NWS: Hard to Predict Spring's Severe Weather Season Forecast

NWS: Hard to Predict Spring's Severe Weather Season Forecast

Forecasters can use weather trends to help predict severe weather months down the road, but this year that is a challenge.
MEMPHIS, TN (abc24.com) - Warmer weather will arrive in the Mid-South this week. Storms are headed our way as well. National Weather Service forecasters say the pattern across the U.S. has made a shift since the holidays. More storm systems are impacting the west coast and will eventually arrive in the Mid-South.

The first round of severe weather this year is possible later this week. Ben Schott, National Weather Service, urges Mid-South residents to be prepared for stormy weather.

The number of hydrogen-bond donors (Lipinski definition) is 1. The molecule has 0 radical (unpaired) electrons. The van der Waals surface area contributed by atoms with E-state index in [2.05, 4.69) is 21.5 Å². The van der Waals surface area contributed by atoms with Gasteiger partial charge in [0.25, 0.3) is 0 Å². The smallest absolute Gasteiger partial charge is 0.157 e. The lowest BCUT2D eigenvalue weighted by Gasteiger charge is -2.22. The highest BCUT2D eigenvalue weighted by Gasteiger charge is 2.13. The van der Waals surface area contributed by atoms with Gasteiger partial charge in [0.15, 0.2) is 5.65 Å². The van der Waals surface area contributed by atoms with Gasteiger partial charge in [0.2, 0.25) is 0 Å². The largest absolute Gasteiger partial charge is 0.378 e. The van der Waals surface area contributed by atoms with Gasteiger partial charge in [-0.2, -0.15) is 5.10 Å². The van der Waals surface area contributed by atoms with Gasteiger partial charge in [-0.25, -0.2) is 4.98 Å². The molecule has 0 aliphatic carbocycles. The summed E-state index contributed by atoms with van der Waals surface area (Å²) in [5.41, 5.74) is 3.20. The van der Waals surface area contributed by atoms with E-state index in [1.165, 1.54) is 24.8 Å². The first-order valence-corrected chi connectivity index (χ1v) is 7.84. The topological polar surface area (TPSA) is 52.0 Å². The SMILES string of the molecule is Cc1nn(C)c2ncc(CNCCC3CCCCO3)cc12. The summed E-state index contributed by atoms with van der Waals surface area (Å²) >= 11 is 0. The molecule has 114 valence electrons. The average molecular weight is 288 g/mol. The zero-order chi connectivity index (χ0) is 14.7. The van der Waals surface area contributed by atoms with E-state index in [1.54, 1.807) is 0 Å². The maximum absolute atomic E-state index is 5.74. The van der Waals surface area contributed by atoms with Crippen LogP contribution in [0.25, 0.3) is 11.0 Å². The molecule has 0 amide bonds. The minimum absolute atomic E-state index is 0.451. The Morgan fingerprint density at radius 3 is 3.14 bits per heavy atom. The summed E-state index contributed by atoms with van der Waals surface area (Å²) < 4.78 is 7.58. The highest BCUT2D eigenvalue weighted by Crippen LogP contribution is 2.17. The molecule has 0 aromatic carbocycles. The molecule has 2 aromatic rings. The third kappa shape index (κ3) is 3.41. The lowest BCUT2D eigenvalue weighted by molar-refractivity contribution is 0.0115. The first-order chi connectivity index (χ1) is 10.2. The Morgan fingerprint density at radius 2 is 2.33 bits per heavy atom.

Severe weather in January and February is fairly common in the Mid-South. The same number of tornadoes that occur during this two-month period is the same number of tornadoes that occur in the Mid-South in the month of June. Twice as many tornadoes happen in the most common severe weather months, April and May. Forecasters can use weather trends to help predict severe weather months down the road, but this year that is a challenge.

“Trying to forecast anything beyond two weeks to get an idea of what severe weather will be like in the long term would be extremely difficult,” says Schott. “There is no El Nino or La Nina to say this is typically what happens in this pattern.”

Schott says one active month does not necessarily mean the following month will be as active. Even though it’s unclear how much severe weather will hit the Mid-South in the spring, long-range forecasts do expect warmer than normal temperatures and more rain.
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